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Technology Leaders Don’t See U.S. Recovery Until 2013, KPMG Says

June 29 (Bloomberg) -- Technology executives are pushing back their hopes for an economic recovery and for hiring at their companies, KPMG LLP said.

In a survey of 102 executives by the tax, auditing and consulting firm, technology leaders now project the U.S. economic recovery to be two years away instead of taking hold in 2012, as they predicted last year.

“Companies are less optimistic this year than they were a year ago,” Gary Matuszak, global chairman and U.S. leader for KPMG’s technology, communications and entertainment practice, said in an interview. Many companies had an easier time showing growth last year after the dismal performance of 2009, he said.

The 2011 survey shows hiring remains muted, with 49 percent of the executives expecting headcount to increase during the next year, from 72 percent a year earlier. Forty-two percent of the respondents said their companies’ headcount would return to pre-recession levels over the next 18 months, while 21 percent said their headcount will never return to those levels, the survey showed.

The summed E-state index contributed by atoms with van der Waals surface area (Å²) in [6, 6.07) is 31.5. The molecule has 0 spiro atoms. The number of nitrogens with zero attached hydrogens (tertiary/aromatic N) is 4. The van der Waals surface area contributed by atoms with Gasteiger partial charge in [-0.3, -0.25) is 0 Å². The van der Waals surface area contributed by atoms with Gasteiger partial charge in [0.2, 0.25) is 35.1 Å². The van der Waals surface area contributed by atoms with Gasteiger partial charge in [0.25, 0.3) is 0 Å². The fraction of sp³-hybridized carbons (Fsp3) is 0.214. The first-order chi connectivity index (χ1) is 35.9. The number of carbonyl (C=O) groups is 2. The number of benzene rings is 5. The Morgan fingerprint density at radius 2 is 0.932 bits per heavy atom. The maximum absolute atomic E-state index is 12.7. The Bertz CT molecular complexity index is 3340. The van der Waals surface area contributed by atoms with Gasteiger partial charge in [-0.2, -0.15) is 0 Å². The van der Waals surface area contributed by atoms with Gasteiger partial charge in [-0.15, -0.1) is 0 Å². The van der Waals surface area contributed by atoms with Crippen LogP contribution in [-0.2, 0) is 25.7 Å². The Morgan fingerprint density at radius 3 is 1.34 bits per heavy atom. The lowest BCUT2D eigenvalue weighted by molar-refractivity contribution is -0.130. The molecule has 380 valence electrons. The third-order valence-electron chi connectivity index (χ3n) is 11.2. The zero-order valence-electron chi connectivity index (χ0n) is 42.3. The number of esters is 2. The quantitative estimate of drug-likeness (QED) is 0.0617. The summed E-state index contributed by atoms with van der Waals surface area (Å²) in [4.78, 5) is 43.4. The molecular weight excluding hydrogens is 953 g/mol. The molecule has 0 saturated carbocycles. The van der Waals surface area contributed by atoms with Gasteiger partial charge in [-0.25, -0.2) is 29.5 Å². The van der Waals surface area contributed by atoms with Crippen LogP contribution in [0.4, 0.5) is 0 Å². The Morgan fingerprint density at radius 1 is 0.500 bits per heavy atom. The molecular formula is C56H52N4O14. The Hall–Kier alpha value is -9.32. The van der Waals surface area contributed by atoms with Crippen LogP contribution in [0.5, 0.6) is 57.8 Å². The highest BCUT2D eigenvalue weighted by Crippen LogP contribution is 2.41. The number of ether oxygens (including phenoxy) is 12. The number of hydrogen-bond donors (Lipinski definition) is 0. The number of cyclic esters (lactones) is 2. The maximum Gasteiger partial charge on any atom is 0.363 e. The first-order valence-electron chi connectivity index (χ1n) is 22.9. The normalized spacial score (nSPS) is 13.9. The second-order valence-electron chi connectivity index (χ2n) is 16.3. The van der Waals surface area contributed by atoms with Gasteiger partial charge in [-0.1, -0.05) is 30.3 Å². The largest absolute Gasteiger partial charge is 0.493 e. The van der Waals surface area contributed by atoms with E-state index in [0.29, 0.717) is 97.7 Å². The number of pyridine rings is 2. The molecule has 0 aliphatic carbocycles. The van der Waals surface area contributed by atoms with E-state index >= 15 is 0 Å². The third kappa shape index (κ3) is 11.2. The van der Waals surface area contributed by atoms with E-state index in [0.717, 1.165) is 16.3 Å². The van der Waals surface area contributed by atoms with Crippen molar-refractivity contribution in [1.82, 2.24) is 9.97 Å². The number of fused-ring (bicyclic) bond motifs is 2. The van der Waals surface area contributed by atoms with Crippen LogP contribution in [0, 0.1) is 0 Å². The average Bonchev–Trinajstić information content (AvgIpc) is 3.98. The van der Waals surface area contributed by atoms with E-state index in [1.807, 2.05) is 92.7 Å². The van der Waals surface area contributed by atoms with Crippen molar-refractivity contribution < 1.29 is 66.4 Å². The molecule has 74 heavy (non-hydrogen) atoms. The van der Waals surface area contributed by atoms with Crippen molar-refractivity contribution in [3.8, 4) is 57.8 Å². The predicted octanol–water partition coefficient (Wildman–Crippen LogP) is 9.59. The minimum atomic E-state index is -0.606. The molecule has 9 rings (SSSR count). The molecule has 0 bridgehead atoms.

Fifty-two percent of technology companies surveyed said the U.S. market will lead their growth in the next 12 months, followed by China, Brazil and India. A similar survey conducted in 2010 showed the U.S. trailing China and Brazil.

Most of the executives expect U.S. growth to be driven by cloud computing. According to the survey, 65 percent ranked cloud computing as the biggest revenue driver, up from 55 percent a year earlier, followed by mobile applications and advanced data analytics. Cloud computing allows companies to store their files and applications in remote data centers, rather than on local hard drives.

Eight out of 10 technology executives said they expect their company will be involved in a merger or acquisition in the next two years, mostly to gain access to new technology and products. Sixty-eight percent said they will likely be involved as a buyer and 15 percent as a seller.

KPMG surveyed 71 people at software and hardware companies with revenue of more than $1 billion, and 31 people in companies with revenue between $100 million and $1 billion.

Editors: Jasmina Kelemen, Bob Brennan

To contact the reporter on this story: Olga Kharif in Portland, Oregon, at

To contact the editor responsible for this story: Tom Giles at

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